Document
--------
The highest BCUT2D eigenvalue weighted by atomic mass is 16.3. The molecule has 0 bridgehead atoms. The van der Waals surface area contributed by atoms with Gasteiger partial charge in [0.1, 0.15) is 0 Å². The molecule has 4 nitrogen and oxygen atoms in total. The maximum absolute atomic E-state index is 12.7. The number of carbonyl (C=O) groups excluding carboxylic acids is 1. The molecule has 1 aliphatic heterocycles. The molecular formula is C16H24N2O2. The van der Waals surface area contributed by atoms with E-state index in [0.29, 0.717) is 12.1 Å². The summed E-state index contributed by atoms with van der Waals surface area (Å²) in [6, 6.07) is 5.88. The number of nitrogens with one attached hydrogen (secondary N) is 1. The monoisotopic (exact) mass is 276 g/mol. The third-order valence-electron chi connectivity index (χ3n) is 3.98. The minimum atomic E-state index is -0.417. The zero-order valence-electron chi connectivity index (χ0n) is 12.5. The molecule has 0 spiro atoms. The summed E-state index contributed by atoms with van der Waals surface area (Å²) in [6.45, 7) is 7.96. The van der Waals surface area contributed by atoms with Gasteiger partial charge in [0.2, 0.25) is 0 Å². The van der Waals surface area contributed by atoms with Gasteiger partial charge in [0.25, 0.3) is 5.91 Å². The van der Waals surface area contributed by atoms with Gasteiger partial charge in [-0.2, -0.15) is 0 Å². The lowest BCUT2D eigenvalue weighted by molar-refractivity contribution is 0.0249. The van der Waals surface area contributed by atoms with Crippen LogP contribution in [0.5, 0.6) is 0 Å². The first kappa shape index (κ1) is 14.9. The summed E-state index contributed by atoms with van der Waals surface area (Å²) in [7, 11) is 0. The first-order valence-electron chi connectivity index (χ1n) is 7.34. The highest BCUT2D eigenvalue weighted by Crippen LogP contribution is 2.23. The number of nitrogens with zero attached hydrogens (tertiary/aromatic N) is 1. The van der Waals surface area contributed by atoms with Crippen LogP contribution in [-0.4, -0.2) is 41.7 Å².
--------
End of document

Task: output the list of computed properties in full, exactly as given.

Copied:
The highest BCUT2D eigenvalue weighted by atomic mass is 16.3. The molecule has 0 bridgehead atoms. The van der Waals surface area contributed by atoms with Gasteiger partial charge in [0.1, 0.15) is 0 Å². The molecule has 4 nitrogen and oxygen atoms in total. The maximum absolute atomic E-state index is 12.7. The number of carbonyl (C=O) groups excluding carboxylic acids is 1. The molecule has 1 aliphatic heterocycles. The molecular formula is C16H24N2O2. The van der Waals surface area contributed by atoms with E-state index in [0.29, 0.717) is 12.1 Å². The summed E-state index contributed by atoms with van der Waals surface area (Å²) in [6, 6.07) is 5.88. The number of nitrogens with one attached hydrogen (secondary N) is 1. The monoisotopic (exact) mass is 276 g/mol. The third-order valence-electron chi connectivity index (χ3n) is 3.98. The minimum atomic E-state index is -0.417. The zero-order valence-electron chi connectivity index (χ0n) is 12.5. The molecule has 0 spiro atoms. The summed E-state index contributed by atoms with van der Waals surface area (Å²) in [6.45, 7) is 7.96. The van der Waals surface area contributed by atoms with Gasteiger partial charge in [0.2, 0.25) is 0 Å². The van der Waals surface area contributed by atoms with Gasteiger partial charge in [0.25, 0.3) is 5.91 Å². The van der Waals surface area contributed by atoms with Gasteiger partial charge in [-0.2, -0.15) is 0 Å². The lowest BCUT2D eigenvalue weighted by molar-refractivity contribution is 0.0249. The van der Waals surface area contributed by atoms with Crippen LogP contribution in [0.5, 0.6) is 0 Å². The first kappa shape index (κ1) is 14.9. The summed E-state index contributed by atoms with van der Waals surface area (Å²) in [7, 11) is 0. The first-order valence-electron chi connectivity index (χ1n) is 7.34. The highest BCUT2D eigenvalue weighted by Crippen LogP contribution is 2.23. The number of nitrogens with zero attached hydrogens (tertiary/aromatic N) is 1. The van der Waals surface area contributed by atoms with Crippen LogP contribution in [-0.4, -0.2) is 41.7 Å².